Notre Dame was desperate for defensive tackle help when it flipped Pete Mokwuah from Rutgers two years ago.
The Irish had just landed defensive coordinator Brian VanGorder from the New York Jets with plans to transition to a 4-3 front hurting for bodies along the line. Long-time commit Richard Yeargin had just dropped Notre Dame for Clemson. A commitment from Daniel Cage wouldn’t come until National Signing Day. So when Notre Dame made its move on Mokwuah it did so with no guarantees about what was coming next.
Turns out, Mokwuah was just the start of Notre Dame’s overload of defensive tackles. Not only did the Irish get the higher-ranked Cage a month later, it would enroll four defensive tackles in the class that followed. All those additions put tremendous pressure on Mokwuah, who’s struggled to get a foothold in the defensive meeting room.
The junior is next in Irish Illustrated’s A-to-Z series.
Mokwuah dominates during summer workouts and it shows when training camp opens in August. Perhaps the New Jersey product doesn’t have elite athletic ability, but he needs to put his extra year in the weight room to use when compared to Notre Dame’s four-man class of sophomore defensive tackles. There’s no starting job to be won, nor are there meaningful minutes for Mokwuah to grab. But what the rising junior can do is transform into a reserve who does more than get time in blowouts. Perhaps that can be the start of something more significant in the coming years.
In some ways it’s already happened for Mokwuah as somebody has to be at the bottom of the depth chart just based on numbers. During spring practice Mokwuah was a forgotten man in the rotation with four rising sophomores already in front of him: Jerry Tillery, Elijah Taylor, Micah Dew-Treadway and Brandon Tiassum. On top of that, former offensive guard John Montelus moved to defensive tackle and also appears ahead of Mokwuah. If there’s any chance for real playing time for Mokwuah this season (or next) he must climb over an entire two-deep of talent.
While his recruiting profile was much different than U.S. Army All-American Tyler Stockton coming out of high school, Mokwuah was also a New Jersey product. Both took red-shirts as freshmen before getting spot work as sophomores. Stockton played in six games and made one tackle while Mokwuah played in two games and didn’t make a stop. Stockton didn’t see the field as a junior or senior but got invited back for a fifth year because of his locker room presence and leadership. Perhaps Mokwuah can do the same. Regardless, it’s going to be a long road to playing time.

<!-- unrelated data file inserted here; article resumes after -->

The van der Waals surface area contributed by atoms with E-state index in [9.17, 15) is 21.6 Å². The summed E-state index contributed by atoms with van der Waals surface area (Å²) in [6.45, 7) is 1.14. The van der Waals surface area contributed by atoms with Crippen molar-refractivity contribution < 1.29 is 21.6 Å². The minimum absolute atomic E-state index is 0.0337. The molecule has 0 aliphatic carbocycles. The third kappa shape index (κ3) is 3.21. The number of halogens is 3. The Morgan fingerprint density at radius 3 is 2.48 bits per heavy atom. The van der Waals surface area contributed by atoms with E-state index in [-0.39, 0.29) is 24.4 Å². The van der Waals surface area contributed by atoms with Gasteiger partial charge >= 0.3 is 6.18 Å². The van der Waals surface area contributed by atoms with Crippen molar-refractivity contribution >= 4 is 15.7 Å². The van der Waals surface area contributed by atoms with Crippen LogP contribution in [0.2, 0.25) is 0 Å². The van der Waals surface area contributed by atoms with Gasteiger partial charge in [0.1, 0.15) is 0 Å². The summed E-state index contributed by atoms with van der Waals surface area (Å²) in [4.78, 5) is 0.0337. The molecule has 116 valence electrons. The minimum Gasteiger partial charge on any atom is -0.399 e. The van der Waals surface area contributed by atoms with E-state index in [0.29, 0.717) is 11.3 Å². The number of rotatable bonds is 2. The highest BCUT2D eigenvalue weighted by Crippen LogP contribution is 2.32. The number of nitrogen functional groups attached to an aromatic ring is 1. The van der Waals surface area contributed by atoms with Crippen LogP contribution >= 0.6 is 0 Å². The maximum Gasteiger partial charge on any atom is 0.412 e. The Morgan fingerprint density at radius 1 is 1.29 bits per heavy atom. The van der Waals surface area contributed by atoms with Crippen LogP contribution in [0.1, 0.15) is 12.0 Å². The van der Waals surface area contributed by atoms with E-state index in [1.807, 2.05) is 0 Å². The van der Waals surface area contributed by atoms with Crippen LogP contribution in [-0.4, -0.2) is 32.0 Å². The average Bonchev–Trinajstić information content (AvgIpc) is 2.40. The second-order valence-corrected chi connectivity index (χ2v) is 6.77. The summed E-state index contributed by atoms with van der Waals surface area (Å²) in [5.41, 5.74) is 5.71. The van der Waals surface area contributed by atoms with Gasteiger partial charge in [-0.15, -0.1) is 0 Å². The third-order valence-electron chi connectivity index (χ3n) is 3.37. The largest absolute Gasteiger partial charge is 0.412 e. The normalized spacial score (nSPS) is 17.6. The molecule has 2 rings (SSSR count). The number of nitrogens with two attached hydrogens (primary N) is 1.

Development Vs. Recruiting Ranking
Mokwuah was a consensus three-star prospect and slotted way down among defensive tackles. Scout had Mokwuah ranked No. 66 at his position, which was behind defensive tackles that signed with Wake Forest, Louisiana Tech, Kansas, Rutgers and Western Michigan. Rivals didn’t rank Mokwuah at his position while 247 put him No. 69 and ESPN ranked him No. 77. Based on Mokwuah’s inability to get reps during spring practice and Notre Dame’s defensive tackle depth chart, the ranking looks accurate.
Mokwuah At His Best
He’s played in just two career games, getting on the field against Texas and UMass last season. He did not record a tackle in either blowout.
Quote To Note
“A shorter recruiting period for us, but Pete was a great fit for us … we wanted to find the right profile young man. He's Nigerian. We've had a great Nigerian connection here, Romeo Okwara, Prince Shembo, just to name a few, and then Pete was able to connect to the Catholic institution, goes to a Catholic school. That profile fit very well for us. A kid that's serious about his academics here at Notre Dame. All very good profiling for us in terms of the right fit here at Notre Dame and a 6-foot-4, 315-pound defensive lineman, pretty good fit there, too.” – Brian Kelly on National Signing Day two years ago